In chaos theory, the butterfly effect is the sensitive dependence on initial conditions; where a small change at one place in a nonlinear system can result in large differences to a later state. - Wikipedia
“Stop it! You’re going to kill us! Stop driving so fast!” she protested.
“No comprende.” he mouthed mockingly, his hand cupping his right ear.
“You’re making me nervous.“
“Well, isn’t that the point?” he mouthed, grinning.
"You’re such a child, ” she surrendered quietly. Leaning her head back against the seat, she closed her eyes, “Can you at least put the top up?”
“I haven’t gotten it fixed.”
He pressed his foot down further on the accelerator, passing a station wagon on a curve.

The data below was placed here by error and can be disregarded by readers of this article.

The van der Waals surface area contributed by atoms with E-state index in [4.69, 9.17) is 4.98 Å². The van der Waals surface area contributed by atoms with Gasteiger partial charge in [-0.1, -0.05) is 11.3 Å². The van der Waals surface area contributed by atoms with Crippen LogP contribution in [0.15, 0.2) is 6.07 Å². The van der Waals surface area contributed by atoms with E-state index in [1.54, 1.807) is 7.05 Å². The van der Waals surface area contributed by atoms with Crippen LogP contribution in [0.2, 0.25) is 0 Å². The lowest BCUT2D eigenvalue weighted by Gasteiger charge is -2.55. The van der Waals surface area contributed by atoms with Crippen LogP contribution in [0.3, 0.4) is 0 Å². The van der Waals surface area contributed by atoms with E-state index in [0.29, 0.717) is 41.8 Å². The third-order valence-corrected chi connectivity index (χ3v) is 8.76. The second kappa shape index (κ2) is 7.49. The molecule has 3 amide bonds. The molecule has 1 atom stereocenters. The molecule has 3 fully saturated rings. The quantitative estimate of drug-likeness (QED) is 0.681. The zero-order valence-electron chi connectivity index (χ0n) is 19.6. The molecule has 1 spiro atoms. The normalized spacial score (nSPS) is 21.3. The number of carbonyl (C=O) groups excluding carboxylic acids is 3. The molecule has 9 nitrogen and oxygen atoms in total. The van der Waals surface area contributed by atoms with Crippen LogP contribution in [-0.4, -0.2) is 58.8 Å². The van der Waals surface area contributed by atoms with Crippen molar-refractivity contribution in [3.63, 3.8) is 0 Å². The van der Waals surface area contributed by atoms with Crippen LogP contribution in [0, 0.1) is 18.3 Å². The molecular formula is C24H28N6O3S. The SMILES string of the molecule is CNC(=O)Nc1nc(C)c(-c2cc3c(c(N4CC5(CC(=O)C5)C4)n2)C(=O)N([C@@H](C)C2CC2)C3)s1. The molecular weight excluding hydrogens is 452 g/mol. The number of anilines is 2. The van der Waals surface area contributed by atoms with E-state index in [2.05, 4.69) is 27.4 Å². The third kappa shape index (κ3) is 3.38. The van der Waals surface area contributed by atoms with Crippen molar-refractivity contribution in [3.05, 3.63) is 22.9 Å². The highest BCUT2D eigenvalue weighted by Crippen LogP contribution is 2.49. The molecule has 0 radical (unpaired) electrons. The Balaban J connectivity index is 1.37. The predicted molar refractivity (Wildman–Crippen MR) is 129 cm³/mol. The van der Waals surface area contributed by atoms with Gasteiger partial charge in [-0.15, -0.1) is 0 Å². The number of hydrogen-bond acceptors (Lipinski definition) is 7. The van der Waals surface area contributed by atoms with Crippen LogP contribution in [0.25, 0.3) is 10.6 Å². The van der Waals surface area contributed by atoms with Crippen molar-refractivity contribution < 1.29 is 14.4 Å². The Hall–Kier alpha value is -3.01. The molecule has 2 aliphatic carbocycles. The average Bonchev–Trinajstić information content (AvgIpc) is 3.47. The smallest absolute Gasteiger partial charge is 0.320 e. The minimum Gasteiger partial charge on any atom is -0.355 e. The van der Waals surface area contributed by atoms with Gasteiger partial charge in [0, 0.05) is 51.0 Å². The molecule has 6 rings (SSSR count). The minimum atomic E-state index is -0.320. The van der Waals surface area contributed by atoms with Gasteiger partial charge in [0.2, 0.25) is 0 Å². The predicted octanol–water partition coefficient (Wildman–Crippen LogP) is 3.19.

“Idiot kid!” I heard my father mutter as the corvair convertible flashed past us. ”What did you say, Daddy?” I questioned from the backseat. “Nothing” he replied, as he switched on the radio. The music of Jewel Akens singing “The Birds and the Bees” filled our car. My sister, Lizzy and I started singing along. The noise woke Spot, our black and white Spaniel, who had been curled up behind the backseat sleeping. I could still see the white convertible in front of us, but it was traveling very fast.
He reached under her neck, pulling the lose knot of her scarf, freeing her auburn hair. She turned toward him angrily, his face mocking horror and surprise. The wind seized her headscarf, pulling it from his fingers and giving it a life of its own. She grabbed for it, but like a butterfly it drifted out into the troposphere. She slapped him hard across the face. His look of shock and hurt melted her anger. She suppressed the grin attempting to form on her lips. He looked like a little boy, she thought. His mischief was one of the things she loved about him. She began to laugh and he started laughing. He pulled her toward him.